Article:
UBC Theses and Dissertations
The relationships between headwater stream macroinvertebrate communities and summer low-flow events in a temperate rain forest Murakami, Aya
Using a forested headwater stream system as a model, the effects of inter-annual variation in summer discharge regimes on aquatic insect communities were investigated. More specifically, the benthic invertebrate community response to the intensity, minimum discharges, frequency, duration and abruptness of summer low-flow events were examined. We hypothesized that intensification of summer low-flow events, both in duration and magnitude, have some negative impacts on benthic macroinvertebrate communities in riffles. Examples of negative impacts include reduction in their abundance and/or biodiversity. First, the abundance and functional trait data of the benthic macroinvertebrates in the three streams in the Malcolm Knapp Research Forest, British Columbia, Canada, were analyzed with respect to the low-flow events. Second, population models were built to simulate the potential responses of lotic aquatic insect communities to future climate change scenarios that differ in the rate of intensifications in extreme flow events: a low-flow event scenario within the current range versus 10% increase in intensity. The summer low-flow events were found to have a significant relationship with benthic macroinvertebrate communities through three-table ordinations of the empirical data. The community structure was correlated with a major ocean-atmosphere regime shift (Pacific Decadal Oscillation). The intensity and duration of low-flow events explained the observed shift in community structure favouring r-selected traits (e.g. short life cycle, high reproduction rate). The two low-flow severity scenarios showed the significant differential impacts on the aquatic insect community structures when individual populations were modeled according to their traits. Aquatic insects could be separated into three groups according to their sensitivities, measured by extinction rates, toward the two scenarios.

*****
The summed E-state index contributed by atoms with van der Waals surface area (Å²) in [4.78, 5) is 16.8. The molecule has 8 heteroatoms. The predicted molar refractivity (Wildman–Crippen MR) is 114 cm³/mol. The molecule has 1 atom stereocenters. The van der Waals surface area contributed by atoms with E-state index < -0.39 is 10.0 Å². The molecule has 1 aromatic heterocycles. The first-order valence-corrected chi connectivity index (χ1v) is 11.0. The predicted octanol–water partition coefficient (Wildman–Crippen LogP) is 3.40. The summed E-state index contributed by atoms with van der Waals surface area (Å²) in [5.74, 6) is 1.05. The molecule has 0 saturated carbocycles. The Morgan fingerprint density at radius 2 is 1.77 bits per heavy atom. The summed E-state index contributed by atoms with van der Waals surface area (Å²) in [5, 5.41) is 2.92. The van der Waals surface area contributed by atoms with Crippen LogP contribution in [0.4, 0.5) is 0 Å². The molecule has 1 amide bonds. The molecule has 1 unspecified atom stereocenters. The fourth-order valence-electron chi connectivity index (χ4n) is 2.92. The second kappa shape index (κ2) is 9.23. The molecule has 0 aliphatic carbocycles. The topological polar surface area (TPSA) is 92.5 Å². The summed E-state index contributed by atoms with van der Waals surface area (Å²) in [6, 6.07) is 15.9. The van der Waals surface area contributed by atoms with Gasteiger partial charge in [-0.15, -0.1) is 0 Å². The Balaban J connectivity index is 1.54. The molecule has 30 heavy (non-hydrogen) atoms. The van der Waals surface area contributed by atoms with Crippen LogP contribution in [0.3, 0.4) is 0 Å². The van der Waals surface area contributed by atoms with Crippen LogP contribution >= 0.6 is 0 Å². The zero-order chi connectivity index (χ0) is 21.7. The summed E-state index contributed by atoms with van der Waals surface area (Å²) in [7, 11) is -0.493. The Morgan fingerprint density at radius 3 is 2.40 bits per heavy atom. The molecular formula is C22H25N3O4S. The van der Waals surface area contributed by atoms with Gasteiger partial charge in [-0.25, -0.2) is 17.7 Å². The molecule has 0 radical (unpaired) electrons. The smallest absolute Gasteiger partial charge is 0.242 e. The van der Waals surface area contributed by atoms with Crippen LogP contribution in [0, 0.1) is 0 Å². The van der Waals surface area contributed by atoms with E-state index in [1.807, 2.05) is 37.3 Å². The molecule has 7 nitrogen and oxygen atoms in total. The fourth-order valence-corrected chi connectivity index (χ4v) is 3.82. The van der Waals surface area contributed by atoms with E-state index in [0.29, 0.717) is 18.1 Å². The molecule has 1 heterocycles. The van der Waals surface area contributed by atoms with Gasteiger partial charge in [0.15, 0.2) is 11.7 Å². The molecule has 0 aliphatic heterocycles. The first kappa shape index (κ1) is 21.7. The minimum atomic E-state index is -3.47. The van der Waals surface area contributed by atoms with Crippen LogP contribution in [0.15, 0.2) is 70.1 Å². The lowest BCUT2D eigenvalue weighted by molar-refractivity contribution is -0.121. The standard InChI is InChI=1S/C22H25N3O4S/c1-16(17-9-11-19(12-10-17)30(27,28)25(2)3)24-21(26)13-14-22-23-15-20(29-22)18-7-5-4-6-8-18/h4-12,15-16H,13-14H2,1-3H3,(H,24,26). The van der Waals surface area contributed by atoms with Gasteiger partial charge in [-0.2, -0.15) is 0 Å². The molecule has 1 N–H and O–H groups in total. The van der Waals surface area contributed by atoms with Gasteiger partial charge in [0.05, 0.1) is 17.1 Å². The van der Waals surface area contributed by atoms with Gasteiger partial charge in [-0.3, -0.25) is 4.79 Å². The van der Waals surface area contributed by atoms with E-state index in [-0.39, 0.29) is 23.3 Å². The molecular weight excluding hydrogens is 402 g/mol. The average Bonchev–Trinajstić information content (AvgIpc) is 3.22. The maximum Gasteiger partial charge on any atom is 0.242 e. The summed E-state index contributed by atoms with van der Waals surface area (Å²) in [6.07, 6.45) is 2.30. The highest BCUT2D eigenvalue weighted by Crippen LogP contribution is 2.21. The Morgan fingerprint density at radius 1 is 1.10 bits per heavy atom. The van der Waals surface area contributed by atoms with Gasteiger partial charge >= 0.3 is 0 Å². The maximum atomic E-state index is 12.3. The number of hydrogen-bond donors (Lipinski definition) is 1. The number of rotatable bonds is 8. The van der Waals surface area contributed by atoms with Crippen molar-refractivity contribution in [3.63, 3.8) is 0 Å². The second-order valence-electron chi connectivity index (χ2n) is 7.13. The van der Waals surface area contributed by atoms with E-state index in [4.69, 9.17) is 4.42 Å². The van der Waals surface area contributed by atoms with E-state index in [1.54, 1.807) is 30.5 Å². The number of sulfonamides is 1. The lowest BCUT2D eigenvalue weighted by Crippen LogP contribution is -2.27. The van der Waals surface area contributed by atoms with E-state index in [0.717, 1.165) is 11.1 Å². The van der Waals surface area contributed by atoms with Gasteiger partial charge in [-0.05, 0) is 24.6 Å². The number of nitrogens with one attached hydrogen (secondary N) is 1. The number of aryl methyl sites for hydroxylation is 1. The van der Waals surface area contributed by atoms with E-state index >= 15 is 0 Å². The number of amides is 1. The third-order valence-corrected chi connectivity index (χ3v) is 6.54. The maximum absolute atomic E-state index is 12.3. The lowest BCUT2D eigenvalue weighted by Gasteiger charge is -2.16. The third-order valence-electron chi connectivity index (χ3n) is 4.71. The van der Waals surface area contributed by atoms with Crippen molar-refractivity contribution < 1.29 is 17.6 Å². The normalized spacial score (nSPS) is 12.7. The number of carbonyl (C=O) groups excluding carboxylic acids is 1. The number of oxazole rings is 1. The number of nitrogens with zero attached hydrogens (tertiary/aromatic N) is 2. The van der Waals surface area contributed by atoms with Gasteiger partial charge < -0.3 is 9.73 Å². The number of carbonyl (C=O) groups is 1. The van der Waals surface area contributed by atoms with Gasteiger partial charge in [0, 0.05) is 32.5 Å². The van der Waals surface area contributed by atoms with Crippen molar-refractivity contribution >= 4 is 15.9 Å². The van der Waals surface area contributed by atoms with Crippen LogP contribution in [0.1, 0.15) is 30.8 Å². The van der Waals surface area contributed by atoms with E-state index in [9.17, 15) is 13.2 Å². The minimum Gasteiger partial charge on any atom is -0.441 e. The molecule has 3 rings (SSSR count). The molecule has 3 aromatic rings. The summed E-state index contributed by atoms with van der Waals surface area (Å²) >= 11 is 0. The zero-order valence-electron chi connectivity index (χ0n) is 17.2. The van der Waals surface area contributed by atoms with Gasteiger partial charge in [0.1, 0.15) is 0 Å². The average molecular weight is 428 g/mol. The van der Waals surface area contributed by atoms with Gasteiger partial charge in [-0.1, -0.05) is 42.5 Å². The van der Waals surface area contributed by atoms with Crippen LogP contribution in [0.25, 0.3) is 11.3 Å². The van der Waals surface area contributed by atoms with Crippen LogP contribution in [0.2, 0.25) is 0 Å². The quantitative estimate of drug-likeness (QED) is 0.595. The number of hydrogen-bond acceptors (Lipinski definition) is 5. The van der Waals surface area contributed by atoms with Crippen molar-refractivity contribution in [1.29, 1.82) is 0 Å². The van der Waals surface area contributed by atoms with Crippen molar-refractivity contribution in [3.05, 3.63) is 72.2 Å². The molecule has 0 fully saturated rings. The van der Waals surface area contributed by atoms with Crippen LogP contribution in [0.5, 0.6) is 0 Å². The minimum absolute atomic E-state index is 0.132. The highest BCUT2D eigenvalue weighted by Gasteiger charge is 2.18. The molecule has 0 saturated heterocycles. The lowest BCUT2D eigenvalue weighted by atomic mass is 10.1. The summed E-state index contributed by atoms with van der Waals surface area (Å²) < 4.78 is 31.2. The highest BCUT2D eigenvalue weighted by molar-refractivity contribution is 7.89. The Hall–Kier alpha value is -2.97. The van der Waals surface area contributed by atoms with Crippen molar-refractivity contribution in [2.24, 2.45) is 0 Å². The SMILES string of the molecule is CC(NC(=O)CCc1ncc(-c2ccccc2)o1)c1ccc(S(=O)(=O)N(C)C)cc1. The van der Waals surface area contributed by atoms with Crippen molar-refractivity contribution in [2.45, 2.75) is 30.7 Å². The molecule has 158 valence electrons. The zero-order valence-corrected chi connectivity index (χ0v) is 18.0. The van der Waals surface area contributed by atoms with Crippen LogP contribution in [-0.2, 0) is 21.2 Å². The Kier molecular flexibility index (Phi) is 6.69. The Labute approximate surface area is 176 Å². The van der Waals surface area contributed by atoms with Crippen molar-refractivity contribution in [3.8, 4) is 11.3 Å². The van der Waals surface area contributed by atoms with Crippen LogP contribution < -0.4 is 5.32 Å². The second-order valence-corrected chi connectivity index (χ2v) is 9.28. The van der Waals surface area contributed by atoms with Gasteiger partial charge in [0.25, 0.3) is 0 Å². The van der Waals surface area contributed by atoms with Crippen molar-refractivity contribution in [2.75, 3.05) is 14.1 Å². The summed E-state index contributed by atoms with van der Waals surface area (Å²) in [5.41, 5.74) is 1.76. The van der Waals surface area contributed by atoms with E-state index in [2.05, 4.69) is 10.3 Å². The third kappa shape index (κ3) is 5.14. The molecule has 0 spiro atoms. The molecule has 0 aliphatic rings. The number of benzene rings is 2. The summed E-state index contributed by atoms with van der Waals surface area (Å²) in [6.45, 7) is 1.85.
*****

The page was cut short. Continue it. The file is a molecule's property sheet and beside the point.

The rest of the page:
Item Citations and Data
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